We work with the Department of Health — along with industry and environmental stakeholders and community organizations — to identify and take actions to reduce the use, release, and exposure to phthalates in Washington.

To guide this work, we developed a phthalates action plan.

What are phthalates?

Phthalates are a group of chemicals used to make a number of different consumer products. They're used as:

  • Plasticizers, which add flexibility to plastics.
  • Solvents and fixatives, where they often extend the life of scents in fragrances.

What products contain phthalates?

Examples of consumer and industrial products that can contain phthalates include:

  • Building materials (such as plastic pipes, roofing, adhesives, sealants, wire or cable housing, and vinyl flooring).
  • Food contact materials (such as conveyor belts, tubing, storage containers, packaging, and gloves).
  • Fragrances in personal care and cleaning products.
  • Plastic medical devices (such as IV tubing, nutrition bags, and catheters).Vinyl flooring.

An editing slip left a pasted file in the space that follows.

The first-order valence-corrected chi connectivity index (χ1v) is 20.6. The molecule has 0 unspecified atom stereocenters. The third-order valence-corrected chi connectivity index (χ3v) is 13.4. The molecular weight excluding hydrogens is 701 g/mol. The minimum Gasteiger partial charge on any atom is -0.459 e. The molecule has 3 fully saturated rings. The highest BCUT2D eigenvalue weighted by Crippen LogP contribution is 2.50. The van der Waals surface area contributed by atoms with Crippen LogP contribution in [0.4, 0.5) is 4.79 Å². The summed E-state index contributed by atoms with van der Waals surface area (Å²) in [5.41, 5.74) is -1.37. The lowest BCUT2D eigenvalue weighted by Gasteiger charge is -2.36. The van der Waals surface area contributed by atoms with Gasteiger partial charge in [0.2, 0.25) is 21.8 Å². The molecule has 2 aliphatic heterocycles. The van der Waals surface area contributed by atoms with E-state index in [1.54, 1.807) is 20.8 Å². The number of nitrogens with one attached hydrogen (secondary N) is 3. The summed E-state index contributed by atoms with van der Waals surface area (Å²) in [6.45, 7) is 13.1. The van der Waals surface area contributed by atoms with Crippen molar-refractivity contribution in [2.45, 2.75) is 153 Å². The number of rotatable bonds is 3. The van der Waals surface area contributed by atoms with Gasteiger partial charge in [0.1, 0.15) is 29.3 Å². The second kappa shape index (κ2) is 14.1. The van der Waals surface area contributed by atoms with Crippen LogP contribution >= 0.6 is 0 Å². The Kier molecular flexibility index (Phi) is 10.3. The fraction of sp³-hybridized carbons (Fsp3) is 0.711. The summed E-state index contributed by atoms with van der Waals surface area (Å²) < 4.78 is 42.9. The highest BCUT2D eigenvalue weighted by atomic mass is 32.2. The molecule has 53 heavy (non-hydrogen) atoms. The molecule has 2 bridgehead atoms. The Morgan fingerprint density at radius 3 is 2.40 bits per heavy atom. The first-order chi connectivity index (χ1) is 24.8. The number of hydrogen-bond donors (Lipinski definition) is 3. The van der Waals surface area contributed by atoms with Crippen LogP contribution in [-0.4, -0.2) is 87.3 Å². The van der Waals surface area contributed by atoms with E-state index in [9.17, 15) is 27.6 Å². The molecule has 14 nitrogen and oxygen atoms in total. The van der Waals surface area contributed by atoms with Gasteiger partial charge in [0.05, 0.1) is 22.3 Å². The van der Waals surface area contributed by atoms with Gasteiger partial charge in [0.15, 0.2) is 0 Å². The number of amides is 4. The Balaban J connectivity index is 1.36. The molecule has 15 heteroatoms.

• Vinyl household products (such as shower curtains, flooring, toys, and tablecloths).

Why are phthalates a chemical of concern?

Phthalates don’t form strong bonds with materials they’re used in. This means they can easily escape from products into the air and dust in our homes and into the environment. The Centers for Disease Control and Prevention (CDC) reports that nearly 90% of Americans have measurable levels of phthalates in their blood.

Health risks

A number of studies show that phthalates are endocrine disruptors, which means they can:

  • Interfere with hormone systems in the body.
  • Affect reproduction and development, especially for sensitive populations like children and people of childbearing age.

Impacts to the environment and wildlife

Similar to concerns in humans, some phthalates can impact wildlife through:

  • Hormone disruption.
  • Impaired reproduction and development.
  • Toxicity to aquatic life.

Studies also frequently find phthalates in the environment, but phthalates are not persistent in the environment (meaning they break down quickly). Concentrations found reflect levels of phthalates that are currently being released into the environment.

How are we addressing phthalates?

Phthalates action plan

In 2023, we issued the final phthalates action plan recommendations in cooperation with Department of Health. The plan incorporates feedback from interested parties and will guide future actions to address phthalates in Washington.

Regulations that restrict phthalates

Regulations and laws continue to pass that either restrict certain phthalates or identify them as priority chemicals worthy of further study to determine possible regulation. Current regulations include:

Timeline of past and future actions